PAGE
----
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Home >> Publications >> Increased gonorrhoea and chlamydia testing did not increase case detection in an HIV clinical cohort 1999-2007.

Publication

Author(s):

Berry SA, Ghanem KG, Page KR, Gange SJ, Thio CL, Moore RD, Gebo KA.

Pub Title:

Increased gonorrhoea and chlamydia testing did not increase case detection in an HIV clinical cohort 1999-2007.

Pub Date:

Oct 31 2011

Journal Issue:

6

Page Number:
469-75

Journal:

Title: 
Sexually Transmitted Infections (BMJ) Infect
Link: 
http://sti.bmj.com/content/87/6/469.long

PubMed: 21745834
Pub PDF: PDF icon 21745834.pdf

Abstract
OBJECTIVES
: Since 2003, US organisations have recommended universal screening, rather than targeted screening, of HIV-infected persons for gonorrhoea and chlamydia. The objective of this study was to determine whether wider testing resulting from these guidelines would produce an increase in gonorrhoea/chlamydia diagnoses.

METHODS: 3283 patients receiving HIV care in 1999-2007 in the Johns Hopkins Hospital HIV clinic were studied. The two primary outcomes were the occurrence of any gonorrhoea/chlamydia testing in each year of care and the occurrence of any positive result(s) in years of testing. The proportion of all patients in care who were diagnosed with gonorrhoea/chlamydia was defined as the number of patients with positive results divided by the number of patients in care. Trends were analysed with repeated measures logistic regression.

RESULTS: The proportion of patients tested for gonorrhoea/chlamydia increased steadily from 0.12 in 1999 to 0.33 in 2007 (OR per year for being tested 1.17, 95% CI 1.15 to 1.19). The proportion positive among those tested decreased significantly after 2003 (OR per year 0.67, 95% CI 0.55 to 0.81). The proportion of all patients in care diagnosed with gonorrhoea/chlamydia therefore remained generally stable in 1999-2007 (OR per year 0.97, 95% CI 0.91 to 1.04).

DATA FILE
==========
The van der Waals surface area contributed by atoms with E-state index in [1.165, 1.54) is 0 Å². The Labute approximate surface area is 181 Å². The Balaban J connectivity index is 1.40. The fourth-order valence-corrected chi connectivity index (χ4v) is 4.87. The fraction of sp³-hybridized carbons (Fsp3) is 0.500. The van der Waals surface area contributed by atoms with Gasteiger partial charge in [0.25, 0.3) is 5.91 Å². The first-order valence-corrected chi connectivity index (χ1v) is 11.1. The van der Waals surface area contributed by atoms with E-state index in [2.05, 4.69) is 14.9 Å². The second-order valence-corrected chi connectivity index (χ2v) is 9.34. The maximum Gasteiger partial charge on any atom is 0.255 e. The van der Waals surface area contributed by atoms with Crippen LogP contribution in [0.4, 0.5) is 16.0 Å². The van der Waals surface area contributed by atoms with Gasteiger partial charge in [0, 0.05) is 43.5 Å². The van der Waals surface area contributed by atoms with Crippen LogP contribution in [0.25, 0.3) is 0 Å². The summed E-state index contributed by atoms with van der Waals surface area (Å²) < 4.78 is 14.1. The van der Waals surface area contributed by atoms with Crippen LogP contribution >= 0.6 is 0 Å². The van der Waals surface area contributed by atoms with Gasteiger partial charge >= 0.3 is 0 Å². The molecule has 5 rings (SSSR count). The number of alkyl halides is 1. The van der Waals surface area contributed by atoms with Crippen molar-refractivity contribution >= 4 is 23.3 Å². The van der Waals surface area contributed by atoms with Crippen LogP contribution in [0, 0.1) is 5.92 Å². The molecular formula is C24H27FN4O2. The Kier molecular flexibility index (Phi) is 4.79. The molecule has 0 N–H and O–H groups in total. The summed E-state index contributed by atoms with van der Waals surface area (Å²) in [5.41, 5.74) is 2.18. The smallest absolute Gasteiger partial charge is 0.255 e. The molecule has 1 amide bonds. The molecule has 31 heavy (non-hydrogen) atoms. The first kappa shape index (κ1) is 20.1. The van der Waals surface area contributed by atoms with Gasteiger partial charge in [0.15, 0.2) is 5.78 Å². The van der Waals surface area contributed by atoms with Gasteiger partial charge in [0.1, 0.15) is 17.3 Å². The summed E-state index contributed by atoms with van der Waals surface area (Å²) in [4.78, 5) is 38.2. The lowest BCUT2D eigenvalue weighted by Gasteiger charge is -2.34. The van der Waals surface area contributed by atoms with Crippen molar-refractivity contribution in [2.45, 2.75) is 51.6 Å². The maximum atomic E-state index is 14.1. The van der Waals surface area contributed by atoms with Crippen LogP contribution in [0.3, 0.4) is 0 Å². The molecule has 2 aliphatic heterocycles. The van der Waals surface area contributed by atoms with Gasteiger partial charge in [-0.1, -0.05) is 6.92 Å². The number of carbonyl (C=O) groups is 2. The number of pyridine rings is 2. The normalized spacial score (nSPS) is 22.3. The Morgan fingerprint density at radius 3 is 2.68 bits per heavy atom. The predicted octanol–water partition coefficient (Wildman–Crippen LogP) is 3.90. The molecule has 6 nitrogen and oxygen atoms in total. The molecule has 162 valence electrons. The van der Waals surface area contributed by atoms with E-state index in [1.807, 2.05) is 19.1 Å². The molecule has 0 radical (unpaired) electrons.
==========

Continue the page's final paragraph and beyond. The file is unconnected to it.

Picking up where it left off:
CONCLUSIONS: Universal annual screening, as implemented, did not increase the proportion of all patients in care who were diagnosed with gonorrhoea/chlamydia. Similarly low implementation rates have been reported in cross-sectional studies. If future efforts to enhance implementation do not yield increases in diagnoses, then guidelines focusing on targeted screening of high-risk groups rather than universal screening may be warranted.

PMID: 21745834 [PubMed - indexed for MEDLINE]

PMCID: PMC3174330

 
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Citation:

Berry SA, Ghanem KG, Page KR, Gange SJ, Thio CL, Moore RD, Gebo KA. Increased gonorrhoea and chlamydia testing did not increase case detection in an HIV clinical cohort 1999-2007. Sex Transm Infect. 2011 Oct;87(6):469-75. doi: 10.1136/sextrans-2011-050051. Epub 2011 Jul 11. PubMed PMID: 21745834; PubMed Central PMCID: PMC3174330.